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FreedomPop's $5 WiFi Plan Whittles Wireless Bills

By Richard Adhikari
Jan 22, 2015 12:28 PM PT

FreedomPop on Wednesday announced a new plan that provides Android smartphone users with access to 10 million WiFi hotspots across the U.S. for US$5 a month.

FreedomPop's $5 WiFi Plan Whittles Wireless Bills

That sum will give any smartphone or tablet -- regardless of any carrier service it might have -- unlimited talk, text and data on FreedomPop's WiFi hotspot network.

Users will have to download FreedomPop's Android app. An iOS version will be unveiled later, but the company apparently has no plans to offer a Windows Phone version.

"We are cutting the carrier out and transferring value direct to consumers," FreedomPop spokesperson Tony Miller told the E-Commerce Times.

Consumers will be able to "cut down cellular data bills or eliminate them completely in dense metro areas."

How It Works

Smartphone owners already can access WiFi networks on their devices by turning on the appropriate setting, so why should they pay another $5 for FreedomPop's service? Users will get access not only to public networks but also to closed or premium access points the public can't currently access, Miller said.

Further, the service will auto-connect, so users won't have to manually accept networks' terms and conditions or enter passwords or other codes, Miller explained. "As you walk from Starbucks to Staples, your WiFi is persistent, without your having to keep on manually connecting."

Also, users will not have to put up with mobile ads, he noted.

About 120 million people -- between 65 percent and 90 percent of the top 100 metropolitan markets in the United States -- reportedly will be able to access FreedomPop's WiFi network.

It reportedly includes WiFi networks at large retailer locations such as McDonalds, Starbucks, Burger King and Best Buy. FreedomPop also is teaming up with WiFi aggregators.

Miller declined to name any aggregators, because "some of these partners offer WiFi to their users, and we don't want to undermine that."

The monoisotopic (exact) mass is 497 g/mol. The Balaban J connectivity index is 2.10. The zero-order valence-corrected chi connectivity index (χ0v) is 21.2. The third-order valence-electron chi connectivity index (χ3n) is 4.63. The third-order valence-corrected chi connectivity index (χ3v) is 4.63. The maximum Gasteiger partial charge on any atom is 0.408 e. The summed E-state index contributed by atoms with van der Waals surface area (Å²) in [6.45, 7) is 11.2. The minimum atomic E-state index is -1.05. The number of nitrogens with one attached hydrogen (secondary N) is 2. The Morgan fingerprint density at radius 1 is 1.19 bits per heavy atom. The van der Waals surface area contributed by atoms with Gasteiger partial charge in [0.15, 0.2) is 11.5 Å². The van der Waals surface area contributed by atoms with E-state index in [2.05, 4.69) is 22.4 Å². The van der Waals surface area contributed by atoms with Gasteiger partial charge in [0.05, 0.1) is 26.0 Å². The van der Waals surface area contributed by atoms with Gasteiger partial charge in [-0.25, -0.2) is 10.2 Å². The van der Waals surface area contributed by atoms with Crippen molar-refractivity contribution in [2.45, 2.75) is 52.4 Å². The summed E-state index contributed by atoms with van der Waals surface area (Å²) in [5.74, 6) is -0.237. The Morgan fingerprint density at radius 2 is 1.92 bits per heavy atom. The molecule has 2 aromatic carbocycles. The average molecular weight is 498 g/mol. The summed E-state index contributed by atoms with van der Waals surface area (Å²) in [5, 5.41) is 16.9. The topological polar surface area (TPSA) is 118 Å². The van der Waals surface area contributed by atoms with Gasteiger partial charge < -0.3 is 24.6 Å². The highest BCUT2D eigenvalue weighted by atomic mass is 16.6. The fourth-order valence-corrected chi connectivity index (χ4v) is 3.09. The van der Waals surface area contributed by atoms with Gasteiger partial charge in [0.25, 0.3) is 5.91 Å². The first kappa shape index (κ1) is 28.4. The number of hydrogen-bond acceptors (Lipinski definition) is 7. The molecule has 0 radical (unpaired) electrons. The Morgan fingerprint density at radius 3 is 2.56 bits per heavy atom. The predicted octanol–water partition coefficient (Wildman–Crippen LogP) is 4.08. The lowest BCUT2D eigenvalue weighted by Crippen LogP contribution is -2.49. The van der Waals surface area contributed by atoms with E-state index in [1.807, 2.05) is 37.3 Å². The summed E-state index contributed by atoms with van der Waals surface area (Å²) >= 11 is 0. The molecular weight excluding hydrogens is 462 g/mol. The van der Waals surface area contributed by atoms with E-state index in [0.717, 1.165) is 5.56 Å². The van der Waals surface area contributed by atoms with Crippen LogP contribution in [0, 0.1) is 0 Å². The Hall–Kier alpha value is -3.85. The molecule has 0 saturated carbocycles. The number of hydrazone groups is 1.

What's the payoff for chains such as Starbucks and Burger King for participating in FreedomPop's plan?

"To get more customers, theoretically," Miller said. "That's why they offer WiFi in the first place."

No Airports for Now

Perhaps the biggest problem with FreedomPop's WiFi service is that it won't cover airports -- where phone communications are important to consumers.

The company has not struck any deals with Boingo, whose WiFi service covers 60 percent of the top 50 airports in the United States and more than 40 percent of the world's top 50 airports.

"We may add Boingo [later], but right now its pricing is exorbitant, so the user would need to sign up directly in airports," Miller explained. "That's actually not that big a deal, given users have to do that today."

Targeted Customers

Smartphone users who want to reduce their cellular data plan costs are the obvious target for FreedomPop's WiFi service.

The company also is counting on consumers who have older, unused smartphones taking up its plan to give these devices a fresh and inexpensive new lease on life.

Hundreds of thousands of people reportedly have tried to sign up for FreedomPop's cellular services using abandoned smartphones, but because it uses Sprint's network, FreedomPop could not accommodate other carriers' customers.

Are Carriers Under the Gun?

FreedomPop boasts that carriers will be put under pressure, but its $5 WiFi service "is only going to attract a small number of users," predicted technology industry analyst Jeff Kagan.

"There are hundreds of millions of smartphone users, so that's just a small slice of the pie, and I don't think it's going to cause AT&T, Verizon, Sprint or T-Mobile to do anything differently," he told the E-Commerce Times.

However, even if FreedomPop's move is not disruptive, Kagan noted that "this is a way for them to expand on their existing model."


Richard Adhikari has written about high-tech for leading industry publications since the 1990s and wonders where it's all leading to. Will implanted RFID chips in humans be the Mark of the Beast? Will nanotech solve our coming food crisis? Does Sturgeon's Law still hold true? You can connect with Richard on Google+.


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